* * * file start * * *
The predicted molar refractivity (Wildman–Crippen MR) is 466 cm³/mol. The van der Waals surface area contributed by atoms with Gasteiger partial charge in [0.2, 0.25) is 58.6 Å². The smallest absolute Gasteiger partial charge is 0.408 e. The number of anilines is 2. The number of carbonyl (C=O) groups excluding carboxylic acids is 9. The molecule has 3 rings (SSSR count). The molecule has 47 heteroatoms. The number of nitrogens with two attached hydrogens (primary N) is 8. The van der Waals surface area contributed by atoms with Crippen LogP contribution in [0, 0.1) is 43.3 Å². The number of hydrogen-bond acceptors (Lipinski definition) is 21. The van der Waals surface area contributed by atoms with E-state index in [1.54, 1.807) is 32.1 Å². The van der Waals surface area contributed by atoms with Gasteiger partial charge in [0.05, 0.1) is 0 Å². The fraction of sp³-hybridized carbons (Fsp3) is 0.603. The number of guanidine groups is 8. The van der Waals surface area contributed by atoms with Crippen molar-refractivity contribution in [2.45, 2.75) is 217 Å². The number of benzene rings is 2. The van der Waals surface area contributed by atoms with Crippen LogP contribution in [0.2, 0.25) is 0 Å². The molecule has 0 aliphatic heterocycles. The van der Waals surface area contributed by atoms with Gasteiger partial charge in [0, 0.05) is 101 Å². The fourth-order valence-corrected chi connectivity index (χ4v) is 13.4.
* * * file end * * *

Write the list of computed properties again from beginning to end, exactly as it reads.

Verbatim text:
The predicted molar refractivity (Wildman–Crippen MR) is 466 cm³/mol. The van der Waals surface area contributed by atoms with Gasteiger partial charge in [0.2, 0.25) is 58.6 Å². The smallest absolute Gasteiger partial charge is 0.408 e. The number of anilines is 2. The number of carbonyl (C=O) groups excluding carboxylic acids is 9. The molecule has 3 rings (SSSR count). The molecule has 47 heteroatoms. The number of nitrogens with two attached hydrogens (primary N) is 8. The van der Waals surface area contributed by atoms with Crippen LogP contribution in [0, 0.1) is 43.3 Å². The number of hydrogen-bond acceptors (Lipinski definition) is 21. The van der Waals surface area contributed by atoms with E-state index in [1.54, 1.807) is 32.1 Å². The van der Waals surface area contributed by atoms with Gasteiger partial charge in [0.05, 0.1) is 0 Å². The fraction of sp³-hybridized carbons (Fsp3) is 0.603. The number of guanidine groups is 8. The van der Waals surface area contributed by atoms with Crippen molar-refractivity contribution in [2.45, 2.75) is 217 Å². The number of benzene rings is 2. The van der Waals surface area contributed by atoms with Crippen LogP contribution in [0.2, 0.25) is 0 Å². The molecule has 0 aliphatic heterocycles. The van der Waals surface area contributed by atoms with Gasteiger partial charge in [0, 0.05) is 101 Å². The fourth-order valence-corrected chi connectivity index (χ4v) is 13.4.